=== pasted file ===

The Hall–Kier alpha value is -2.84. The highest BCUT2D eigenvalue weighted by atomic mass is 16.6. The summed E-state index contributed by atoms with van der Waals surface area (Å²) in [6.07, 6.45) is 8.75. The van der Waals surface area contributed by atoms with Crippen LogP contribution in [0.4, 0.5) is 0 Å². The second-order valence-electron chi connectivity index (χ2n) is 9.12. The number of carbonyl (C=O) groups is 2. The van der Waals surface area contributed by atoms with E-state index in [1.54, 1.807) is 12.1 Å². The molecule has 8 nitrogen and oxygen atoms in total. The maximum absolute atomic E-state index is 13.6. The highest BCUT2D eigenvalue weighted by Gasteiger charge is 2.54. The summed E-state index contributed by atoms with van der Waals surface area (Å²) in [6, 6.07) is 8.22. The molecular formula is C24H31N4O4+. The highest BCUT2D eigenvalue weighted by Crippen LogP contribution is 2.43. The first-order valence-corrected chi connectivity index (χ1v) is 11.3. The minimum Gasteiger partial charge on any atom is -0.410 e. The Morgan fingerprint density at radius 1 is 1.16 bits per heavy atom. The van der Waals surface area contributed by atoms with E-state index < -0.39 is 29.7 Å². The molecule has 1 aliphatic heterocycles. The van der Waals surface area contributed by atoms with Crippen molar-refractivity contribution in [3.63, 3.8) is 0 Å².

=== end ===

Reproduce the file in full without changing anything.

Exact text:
The Hall–Kier alpha value is -2.84. The highest BCUT2D eigenvalue weighted by atomic mass is 16.6. The summed E-state index contributed by atoms with van der Waals surface area (Å²) in [6.07, 6.45) is 8.75. The van der Waals surface area contributed by atoms with Crippen LogP contribution in [0.4, 0.5) is 0 Å². The second-order valence-electron chi connectivity index (χ2n) is 9.12. The number of carbonyl (C=O) groups is 2. The van der Waals surface area contributed by atoms with E-state index in [1.54, 1.807) is 12.1 Å². The molecule has 8 nitrogen and oxygen atoms in total. The maximum absolute atomic E-state index is 13.6. The highest BCUT2D eigenvalue weighted by Gasteiger charge is 2.54. The summed E-state index contributed by atoms with van der Waals surface area (Å²) in [6, 6.07) is 8.22. The molecular formula is C24H31N4O4+. The highest BCUT2D eigenvalue weighted by Crippen LogP contribution is 2.43. The first-order valence-corrected chi connectivity index (χ1v) is 11.3. The minimum Gasteiger partial charge on any atom is -0.410 e. The Morgan fingerprint density at radius 1 is 1.16 bits per heavy atom. The van der Waals surface area contributed by atoms with E-state index < -0.39 is 29.7 Å². The molecule has 1 aliphatic heterocycles. The van der Waals surface area contributed by atoms with Crippen molar-refractivity contribution in [3.63, 3.8) is 0 Å².